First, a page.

There are various types of rooting hormones that you can purchase and they work perfectly. However, they may contain chemicals that can be harmful especially if you use it with plants you will eventually consume. There is a way that you can make your own rooting hormone substitute and be sure that your plants are not getting any unnecessary chemicals.
So, how do you make your own rooting hormone? To make your own rooting hormone, you can use different ingredients, such as:
- Aloe vera
- Apple cider vinegar
- Willow water
It’s easier than it sounds, and there are many options you can choose from. Let’s get started, and explain how you can make your own rooting hormone.
1. Aloe Vera
Aloe Vera indoor has many beneficial effects on the human body, which is why it is one of the most favorite plants to use in cosmetics and home remedies.
It soothes, fights inflammation, fungus, and bacteria.
This is because the substances and enzymes that it contains have both fungicide and bactericide characteristics.
Bacteria and fungus are common enemies of all the plants, causing them to rot or get sick and eventually die.
This is even more so the case with stem or leaf cuttings, especially with indoor plants when they do not have proper conditions.
Rooting an indoor plant is no easy task and is often unsuccessful without the help of a rooting hormone.
So, if you have a pot of your own Aloe Vera that is great!
If not, you can buy a healthy Aloe Vera leaf in a supermarket.
Those would be the best options, yet if you have pure aloe gel lying around you can use that too.
So what should you do to make aloe vera rooting hormone?
- Cut a healthy leaf off with a clean knife. or pick out a healthy leaf in the supermarket.
- Using the knife remove the flat part section of the leaf as thinly as possible.
- Use a clean spoon to scrape the gel from the leaf and put it in a clean bowl.
- The inside of the Aloe Vera can be chunky, so to make an aloe gel you need to break the chunks (put in a blender if you have a lot of it).
- If it is difficult, add about a tablespoon of water to help the gel get softer.
- When the gel has a runny consistency it is ready to use.
- Take the fresh cuttings and dip the ends in the gel before putting them in the soil.
Related: Aloe Vera Indoor Plant Benefits
Although people tend to forget this, saliva can have many health benefits to your body.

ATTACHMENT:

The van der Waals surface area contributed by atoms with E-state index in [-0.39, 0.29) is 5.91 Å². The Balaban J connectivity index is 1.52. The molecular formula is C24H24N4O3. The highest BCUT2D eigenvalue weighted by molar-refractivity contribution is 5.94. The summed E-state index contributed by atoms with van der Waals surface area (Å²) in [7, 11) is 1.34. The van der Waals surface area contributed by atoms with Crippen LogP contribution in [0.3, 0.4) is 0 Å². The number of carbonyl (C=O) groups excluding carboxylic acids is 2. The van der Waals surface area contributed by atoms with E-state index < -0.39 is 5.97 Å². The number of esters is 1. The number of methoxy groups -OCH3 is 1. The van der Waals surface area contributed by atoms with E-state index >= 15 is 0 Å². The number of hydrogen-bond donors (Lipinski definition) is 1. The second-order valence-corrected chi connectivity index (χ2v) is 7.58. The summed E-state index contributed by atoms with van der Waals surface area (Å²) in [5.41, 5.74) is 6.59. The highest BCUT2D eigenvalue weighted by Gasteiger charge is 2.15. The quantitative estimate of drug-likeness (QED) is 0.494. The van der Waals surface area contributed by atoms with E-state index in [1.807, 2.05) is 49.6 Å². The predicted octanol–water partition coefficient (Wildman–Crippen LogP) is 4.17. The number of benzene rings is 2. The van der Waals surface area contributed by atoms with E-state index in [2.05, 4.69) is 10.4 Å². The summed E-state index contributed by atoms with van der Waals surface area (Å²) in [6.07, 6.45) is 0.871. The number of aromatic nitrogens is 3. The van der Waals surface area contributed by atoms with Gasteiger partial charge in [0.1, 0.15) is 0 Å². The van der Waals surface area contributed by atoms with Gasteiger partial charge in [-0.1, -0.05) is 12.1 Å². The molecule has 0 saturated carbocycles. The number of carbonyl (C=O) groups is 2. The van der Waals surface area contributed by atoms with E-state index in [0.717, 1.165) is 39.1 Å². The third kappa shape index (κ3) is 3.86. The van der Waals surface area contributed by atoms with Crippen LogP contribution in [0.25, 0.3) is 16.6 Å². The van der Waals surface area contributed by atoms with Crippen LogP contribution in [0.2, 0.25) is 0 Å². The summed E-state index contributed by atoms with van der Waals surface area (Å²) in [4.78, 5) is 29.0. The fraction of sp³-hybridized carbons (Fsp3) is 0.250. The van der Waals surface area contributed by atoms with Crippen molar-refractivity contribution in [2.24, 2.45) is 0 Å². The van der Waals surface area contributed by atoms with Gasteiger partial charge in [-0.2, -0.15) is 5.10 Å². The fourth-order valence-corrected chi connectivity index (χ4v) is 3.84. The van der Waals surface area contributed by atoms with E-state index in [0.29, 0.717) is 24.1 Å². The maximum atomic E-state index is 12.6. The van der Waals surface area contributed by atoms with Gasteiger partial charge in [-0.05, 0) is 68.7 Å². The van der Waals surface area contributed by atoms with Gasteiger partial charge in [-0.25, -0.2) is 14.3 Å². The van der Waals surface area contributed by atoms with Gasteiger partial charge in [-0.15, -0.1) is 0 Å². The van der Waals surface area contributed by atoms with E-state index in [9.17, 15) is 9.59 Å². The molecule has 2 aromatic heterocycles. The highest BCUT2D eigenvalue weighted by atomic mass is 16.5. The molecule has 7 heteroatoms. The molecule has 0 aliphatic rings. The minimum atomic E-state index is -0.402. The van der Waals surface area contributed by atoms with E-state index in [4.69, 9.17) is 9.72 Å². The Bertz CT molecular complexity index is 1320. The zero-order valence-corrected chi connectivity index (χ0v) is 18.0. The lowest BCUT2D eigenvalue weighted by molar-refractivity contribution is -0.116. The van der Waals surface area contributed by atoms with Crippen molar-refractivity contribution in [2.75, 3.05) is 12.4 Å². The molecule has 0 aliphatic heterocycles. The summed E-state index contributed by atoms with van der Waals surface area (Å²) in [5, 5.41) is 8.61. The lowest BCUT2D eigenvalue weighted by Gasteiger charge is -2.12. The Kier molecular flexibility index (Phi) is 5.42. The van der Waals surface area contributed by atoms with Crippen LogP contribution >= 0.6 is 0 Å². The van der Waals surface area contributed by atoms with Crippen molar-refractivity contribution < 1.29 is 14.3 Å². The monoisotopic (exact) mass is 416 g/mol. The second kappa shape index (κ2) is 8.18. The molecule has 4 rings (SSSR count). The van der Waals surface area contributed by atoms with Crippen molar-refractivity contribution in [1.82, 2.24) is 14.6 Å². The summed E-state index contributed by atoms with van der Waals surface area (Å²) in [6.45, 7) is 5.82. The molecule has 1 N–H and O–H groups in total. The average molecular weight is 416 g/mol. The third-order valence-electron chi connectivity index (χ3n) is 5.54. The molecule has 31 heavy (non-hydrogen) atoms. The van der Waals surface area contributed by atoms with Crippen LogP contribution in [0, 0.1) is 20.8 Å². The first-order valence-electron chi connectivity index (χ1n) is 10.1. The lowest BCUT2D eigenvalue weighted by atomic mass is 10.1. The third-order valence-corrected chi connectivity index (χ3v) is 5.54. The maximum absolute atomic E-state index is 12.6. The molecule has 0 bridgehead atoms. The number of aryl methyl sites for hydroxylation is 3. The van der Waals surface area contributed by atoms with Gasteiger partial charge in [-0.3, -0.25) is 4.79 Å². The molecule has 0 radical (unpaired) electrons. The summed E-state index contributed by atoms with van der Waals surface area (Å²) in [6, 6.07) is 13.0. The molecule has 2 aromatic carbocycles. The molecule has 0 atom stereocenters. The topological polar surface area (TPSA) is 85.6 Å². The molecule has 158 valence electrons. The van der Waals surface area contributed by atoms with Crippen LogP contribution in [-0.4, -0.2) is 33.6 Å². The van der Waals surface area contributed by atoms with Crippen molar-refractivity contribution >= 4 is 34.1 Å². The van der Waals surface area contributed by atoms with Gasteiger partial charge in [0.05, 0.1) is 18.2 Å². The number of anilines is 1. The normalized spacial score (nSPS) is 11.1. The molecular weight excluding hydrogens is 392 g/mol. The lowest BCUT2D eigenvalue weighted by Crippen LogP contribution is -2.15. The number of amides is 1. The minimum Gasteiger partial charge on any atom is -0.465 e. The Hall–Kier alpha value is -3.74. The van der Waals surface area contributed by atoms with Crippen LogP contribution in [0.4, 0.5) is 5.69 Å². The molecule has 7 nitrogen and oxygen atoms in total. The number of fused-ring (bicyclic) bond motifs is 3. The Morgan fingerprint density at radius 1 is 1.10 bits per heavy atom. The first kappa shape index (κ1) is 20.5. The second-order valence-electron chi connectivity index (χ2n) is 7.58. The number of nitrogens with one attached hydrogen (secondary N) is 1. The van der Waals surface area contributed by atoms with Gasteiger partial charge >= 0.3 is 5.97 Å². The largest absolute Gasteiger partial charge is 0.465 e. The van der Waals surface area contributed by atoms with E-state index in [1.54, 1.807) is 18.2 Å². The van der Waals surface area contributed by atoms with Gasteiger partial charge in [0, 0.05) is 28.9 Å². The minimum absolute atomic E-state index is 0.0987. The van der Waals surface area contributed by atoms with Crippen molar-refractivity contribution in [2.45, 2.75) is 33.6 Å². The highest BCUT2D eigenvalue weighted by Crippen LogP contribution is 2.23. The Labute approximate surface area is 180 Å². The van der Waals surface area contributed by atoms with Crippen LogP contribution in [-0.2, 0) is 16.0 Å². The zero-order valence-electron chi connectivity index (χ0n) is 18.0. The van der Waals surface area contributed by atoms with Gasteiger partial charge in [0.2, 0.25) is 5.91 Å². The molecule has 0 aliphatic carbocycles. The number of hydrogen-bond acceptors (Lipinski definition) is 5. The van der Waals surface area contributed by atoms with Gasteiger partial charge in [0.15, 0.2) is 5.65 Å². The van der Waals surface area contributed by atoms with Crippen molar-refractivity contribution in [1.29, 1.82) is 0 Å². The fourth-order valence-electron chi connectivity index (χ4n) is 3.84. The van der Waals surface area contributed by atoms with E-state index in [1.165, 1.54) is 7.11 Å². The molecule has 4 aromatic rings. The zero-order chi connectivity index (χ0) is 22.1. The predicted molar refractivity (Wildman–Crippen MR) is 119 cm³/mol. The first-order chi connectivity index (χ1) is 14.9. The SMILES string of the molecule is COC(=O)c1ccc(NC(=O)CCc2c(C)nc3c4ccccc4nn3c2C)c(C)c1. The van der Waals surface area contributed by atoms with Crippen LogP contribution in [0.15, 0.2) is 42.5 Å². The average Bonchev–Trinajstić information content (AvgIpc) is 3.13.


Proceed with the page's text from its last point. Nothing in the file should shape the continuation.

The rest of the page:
It is no accident that an animal will lick its wounds- the saliva will help them heal.
In that same way, saliva can help damaged cuttings heal and form roots faster since it contains bactericides and some other enzymes that can help roots form when placed in soil.
Some gardeners think that using saliva as a rooting hormone the best – even better than all the other rooting hormones, artificial or homemade.
Others adopted the “something is better than nothing” approach and will do this if they do not have anything else at hand.
This is a completely free way of making your rooting hormone at home, and here’s what you need to do.
- Collect your spit. Use a clean cup, plate, or bowl, and spit, spit, spit. This might take a while but if you produce more spit you can be sure that the cuttings will be properly coated.
- Now that you have the spit in a bowl, dip the end of the cuttings in it and place them in the soil.
It is better to dip the cuttings directly in the spit rather than use your fingers to apply it. It provides more coverage, and prevents the bacteria from your hands to be transferred to the stems.
3. Apple Cider Vinegar
There are many benefits that apple cider vinegar has on the human body.
One of them is that it has antibacterial properties that can help protect your plants while they are trying to root.
With other rooting hormones, you can play a bit with the quantities, but with apple cider vinegar you should never put more to make it stronger.
The acidity can do more harm than good and prevent rooting, which is the opposite of what you want to achieve.
And here is exactly what you need to do.
- Take about 5-6 cups of distilled water and add only a teaspoon of apple cider vinegar to it.
- It seems like a little but it is just enough.
- Dip the cuttings in the mix up to an inch.
- Place the cuttings in the soil or other growth medium.
4. Willow water
Willow bark, or better yet, willow tea is a powerful rooting hormone.
It owes this to two chemicals that it contains – indole butyric and salicylic acid. Salicylic acid can be found in aspirin as well.
Those acids can fight fungus, bacteria, and other infections and enable your plant to grow even faster.
To make this variety of homemade rooting hormones some conditions need to be met.
You will need access to a willow tree in spring because that is when the new branches form.
Otherwise, you can collect willow bark.
Here is what you need to do in both cases.
- Collect about 250 grams of young willow branches (preferably thinner than a pencil) using a clean knife or shears. (Cut at a 45-degree angle to protect the tree from rotting.)
- If you go for willow bark, collect about a hundred grams more since there are less important substances in the bark than in the new shoots.
- Use only the twigs, leaves should be removed.
- Whichever you chose, branches or bark, cut them to a length of about one inch.
- Boil about 3.8l (a gallon) of water. Turn off the heat and add willow branches or bark.
- Leave the willow parts to soak for about 24 hours. The rooting hormones will extract.
- Strain the willow water and put it in clean glass containers. Make sure that no chunk of the willow gets through.
- Put a lid on the containers and store for up to two months.
- To use the rooting hormone, soak the plant cuttings in it for about two to three hours, and place it into the soil.
- If you want, you can use the remaining willow water to water the plants during the first thirty days.
For this rooting hormone, you do not have to go further than your kitchen.
Did you know that you can use cinnamon as a rooting hormone?
Besides the fact that it has a magical taste reminding of childhood, it keeps the bacteria and fungus away.
This is why you can use it to help your cuttings to form roots.